Murat Kurnaz describes systematic torture in Guantanamo

Wednesday, November 15, 2006

Murat Kurnaz, a Turk born and raised in Germany, who was held in extrajudicial detention by the United States for five years, described systematic torture while held in the Guantanamo Bay detainment camp in Cuba.

Kurnaz alleges he was subjected to electric shocks, waterboarding, the technique of leading a victim to feel he was on the verge of drowning, being shackled to the ceiling for days on end, being denied food, one time for a period of twenty days.

Kurnaz's case first received widespread scrutiny in March of 2005, when his fully classified dossier was accidentally briefly declassified.

One allegation against Kurnaz was that he had been a friend of a man who killed himself during a suicide bombing mission. However the dossier revealed that his friend, the alleged suicide bomber, was alive and well and living in Germany. The Bremen Prosecutor's office had certified that his friend, who American intelligence analysts had initially alleged was a suicide bomber, was found to be innocent.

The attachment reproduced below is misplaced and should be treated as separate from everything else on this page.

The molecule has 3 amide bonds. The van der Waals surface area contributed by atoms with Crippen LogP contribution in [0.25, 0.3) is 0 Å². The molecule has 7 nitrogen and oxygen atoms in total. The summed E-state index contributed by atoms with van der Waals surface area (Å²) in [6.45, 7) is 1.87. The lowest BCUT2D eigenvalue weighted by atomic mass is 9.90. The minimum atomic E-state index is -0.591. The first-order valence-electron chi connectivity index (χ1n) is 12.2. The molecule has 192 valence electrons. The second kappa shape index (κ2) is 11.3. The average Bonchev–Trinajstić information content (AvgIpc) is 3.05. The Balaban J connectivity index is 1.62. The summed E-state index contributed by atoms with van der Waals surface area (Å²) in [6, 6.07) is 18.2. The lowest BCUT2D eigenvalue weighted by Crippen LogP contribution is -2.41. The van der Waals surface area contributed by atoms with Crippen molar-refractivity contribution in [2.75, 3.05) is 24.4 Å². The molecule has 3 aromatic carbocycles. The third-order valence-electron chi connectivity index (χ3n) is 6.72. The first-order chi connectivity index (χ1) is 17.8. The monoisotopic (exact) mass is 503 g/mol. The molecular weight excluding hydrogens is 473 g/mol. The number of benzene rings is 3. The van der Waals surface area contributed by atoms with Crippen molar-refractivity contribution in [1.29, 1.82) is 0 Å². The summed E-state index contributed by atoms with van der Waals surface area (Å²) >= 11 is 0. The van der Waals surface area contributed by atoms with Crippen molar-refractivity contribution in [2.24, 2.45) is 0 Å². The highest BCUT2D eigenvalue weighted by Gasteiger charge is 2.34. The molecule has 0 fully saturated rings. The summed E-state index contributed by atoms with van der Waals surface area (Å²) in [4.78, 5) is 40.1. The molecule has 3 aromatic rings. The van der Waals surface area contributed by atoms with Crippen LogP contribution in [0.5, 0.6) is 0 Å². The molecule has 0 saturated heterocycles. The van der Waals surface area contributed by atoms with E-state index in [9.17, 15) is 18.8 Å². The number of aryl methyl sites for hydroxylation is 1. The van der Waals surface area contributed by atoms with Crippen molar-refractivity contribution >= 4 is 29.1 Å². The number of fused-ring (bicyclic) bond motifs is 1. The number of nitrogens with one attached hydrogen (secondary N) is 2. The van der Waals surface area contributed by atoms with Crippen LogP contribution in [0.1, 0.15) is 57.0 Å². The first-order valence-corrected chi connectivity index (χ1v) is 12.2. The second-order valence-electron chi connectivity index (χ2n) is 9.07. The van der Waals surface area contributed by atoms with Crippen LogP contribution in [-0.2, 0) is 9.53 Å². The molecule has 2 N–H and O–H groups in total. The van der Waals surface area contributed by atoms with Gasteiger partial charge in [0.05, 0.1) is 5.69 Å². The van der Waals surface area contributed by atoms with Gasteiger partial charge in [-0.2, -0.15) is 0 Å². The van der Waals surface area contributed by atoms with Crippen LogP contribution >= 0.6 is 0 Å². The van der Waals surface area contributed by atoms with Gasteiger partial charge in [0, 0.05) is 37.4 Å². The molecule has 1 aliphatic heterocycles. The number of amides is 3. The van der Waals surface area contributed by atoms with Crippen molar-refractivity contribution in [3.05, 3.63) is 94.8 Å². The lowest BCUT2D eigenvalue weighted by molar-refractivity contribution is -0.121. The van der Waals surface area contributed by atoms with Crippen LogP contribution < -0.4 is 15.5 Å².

Another allegation was that he had traveled with a group of missionaries from the Pakistani missionary group Tablighi Jamaat. The files submitted on Kurnaz's behalf to his Administrative Rewiew Board by lawyers filing his writ of habeas corpus contained three letter from American professors of religious studies, who had studied the Tablighi Jamaat. The letters from these experts were consistent in their description of the Tablighi Jamaat as a large apolitical organization.

Unlike Christian missionary groups the Tablighi Jamaat only worked among fellow muslims. Missions consisted of traveling, in small groups, between mosques in foreign lands. The missionaries would discuss the practice of Islam in their various nations, and the practice of Islam in their host mosques.